Exploring Interactivity and Personalisation, this article argues that arts organisations must become more relevant to emerging audiences or risk becoming obsolete.
This paper is published jointly by Creative New Zealand and Morris Hargreaves McIntyre as a reader for the 2011 Edition of The 21st Century Conference: This Time it's Personal.
The conference is inspired by Morris Hargreaves McIntyre model, The Seven Pillars of a 21st Century Arts Organisation. Both this paper and the conference address two of these seven pillars: interactivity and personalisation. It is a contribution intended to enrich a debate about the future of the sector.
The Pope himself is at it
Even the Vatican is going interactive: as part of the Easter 2011 celebrations, Catholics were invited to post questions to the Pontiff on the Holy See website and the lucky ones would receive a personal response from the Pope Benedict himself.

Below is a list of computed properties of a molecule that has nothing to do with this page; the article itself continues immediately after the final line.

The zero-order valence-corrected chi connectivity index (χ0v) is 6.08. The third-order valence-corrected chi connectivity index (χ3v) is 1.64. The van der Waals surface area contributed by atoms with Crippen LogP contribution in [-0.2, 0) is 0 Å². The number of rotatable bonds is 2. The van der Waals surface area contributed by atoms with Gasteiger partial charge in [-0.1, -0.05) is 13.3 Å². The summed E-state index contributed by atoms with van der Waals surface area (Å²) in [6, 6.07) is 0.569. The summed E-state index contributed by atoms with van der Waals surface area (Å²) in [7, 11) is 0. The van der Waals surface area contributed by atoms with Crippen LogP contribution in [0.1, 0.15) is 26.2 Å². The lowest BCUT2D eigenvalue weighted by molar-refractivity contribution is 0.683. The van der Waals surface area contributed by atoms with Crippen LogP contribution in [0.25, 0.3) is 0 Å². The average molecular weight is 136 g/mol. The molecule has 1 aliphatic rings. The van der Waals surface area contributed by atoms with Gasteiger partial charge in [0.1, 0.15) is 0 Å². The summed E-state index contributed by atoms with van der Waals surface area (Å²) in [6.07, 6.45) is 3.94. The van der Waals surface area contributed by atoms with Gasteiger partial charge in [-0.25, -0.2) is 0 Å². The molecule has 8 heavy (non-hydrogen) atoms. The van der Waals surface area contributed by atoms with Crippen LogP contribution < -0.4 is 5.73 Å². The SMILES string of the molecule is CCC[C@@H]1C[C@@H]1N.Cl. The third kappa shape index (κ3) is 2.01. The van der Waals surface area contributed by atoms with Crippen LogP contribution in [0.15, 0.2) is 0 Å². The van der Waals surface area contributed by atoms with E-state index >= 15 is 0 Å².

The watchwords for organisations that seek relevance and sustainability in the 21st Century are customer-focus, personalisation, porousness, interactivity and even co-production.
For several years now, arts organisations have been exhorted to face up to the realities of a rapidly changing environment, with changing public expectations and changing public behaviour and to embrace new ways of engaging with their existing and potential audiences that are both interactive and personalised.
This paper explores how these trends relate to the arts:
- What is meant by these terms?
- What does such change mean for them?
- Do all arts organisations have to change, regardless of their mission?
- How can being more personalised and interactively engaged help us achieve greater audience-focus?